Tag: LNG

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Before I joined Martin & Ottaway, I was heavily involved in the fuel cell industry, connecting Bloom Energy's fuel cells ranging from 210 kW to 3 MW to buildings. Bloom Energy focuses on stationary natural gas powered fuel cells. 

 

The maritime industry is always looking for new ways to meet the International Maritime Organization's (IMO) growing emission standards. Fuel cells can meet these demands on various levels.

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Last year I was contacted by the Philadelphia Section papers chairman of the American Society of Mechanical Engineers, who asked if I could make a presentation at a joint ASME, SNAME, SAME section meeting in Philadelphia on January 24, 2017.

 

I told him that, in principle, I would love to do that, but wondered what subject he was interested in. He thought that a presentation on cruise ship power plants might be of interest to the membership of the various societies that might be attending.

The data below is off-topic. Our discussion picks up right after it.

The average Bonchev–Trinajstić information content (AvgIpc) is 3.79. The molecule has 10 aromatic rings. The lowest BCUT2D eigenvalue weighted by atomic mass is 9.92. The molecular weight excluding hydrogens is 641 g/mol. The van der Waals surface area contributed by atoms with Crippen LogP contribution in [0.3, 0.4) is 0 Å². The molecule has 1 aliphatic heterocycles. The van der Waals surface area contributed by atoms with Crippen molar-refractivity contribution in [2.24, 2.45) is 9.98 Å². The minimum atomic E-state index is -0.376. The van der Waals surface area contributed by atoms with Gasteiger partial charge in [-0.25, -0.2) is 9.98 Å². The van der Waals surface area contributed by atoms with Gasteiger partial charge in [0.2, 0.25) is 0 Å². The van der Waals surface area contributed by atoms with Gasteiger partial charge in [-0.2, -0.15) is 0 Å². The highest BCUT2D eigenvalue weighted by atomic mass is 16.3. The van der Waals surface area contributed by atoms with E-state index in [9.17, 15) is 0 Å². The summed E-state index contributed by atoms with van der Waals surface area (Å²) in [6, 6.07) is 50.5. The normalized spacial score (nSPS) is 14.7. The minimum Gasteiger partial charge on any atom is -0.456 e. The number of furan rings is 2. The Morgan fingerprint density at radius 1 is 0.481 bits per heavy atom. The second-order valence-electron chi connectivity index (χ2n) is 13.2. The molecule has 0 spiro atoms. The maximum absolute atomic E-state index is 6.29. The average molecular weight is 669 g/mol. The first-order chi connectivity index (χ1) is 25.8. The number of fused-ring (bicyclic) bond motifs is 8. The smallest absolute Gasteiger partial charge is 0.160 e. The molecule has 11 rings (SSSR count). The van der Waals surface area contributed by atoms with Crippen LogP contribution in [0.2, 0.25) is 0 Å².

In our quick discussion I mentioned that this subject is a book size subject and what part of it would be of interest, and he indicated that a more general discussion would be fun. Without thinking about it much further I agreed, but after putting down the phone I became a little worried. read more »

The most fascinating aspect of the marine industry is the fact that it is nothing but a more technologically aggressive version of what takes place ashore. The world ashore changes and the world at sea changes just as fast. However, shore based technological concepts are all divided along the various technological stove pipes, while, at sea, technological aspects flow into the same pool of naval architects and marine engineers all day and somehow they have to deal with them and focus more tightly on efficiencies at the same time.

 

That means we get to be jacks of all trades (and, as some may argue; masters of none), but our much sharper drive to efficiency at sea often provides additional insights.

 

I just came across one of those issues in an article in Maritime Reporter. In the printed article (the printed article is better than the link I provided) Mr. Pospiech provides a very concise overview of Methane Slip.

 

Methane slip is methane that is not used as a fuel in an engine and basically escapes into the atmosphere. read more »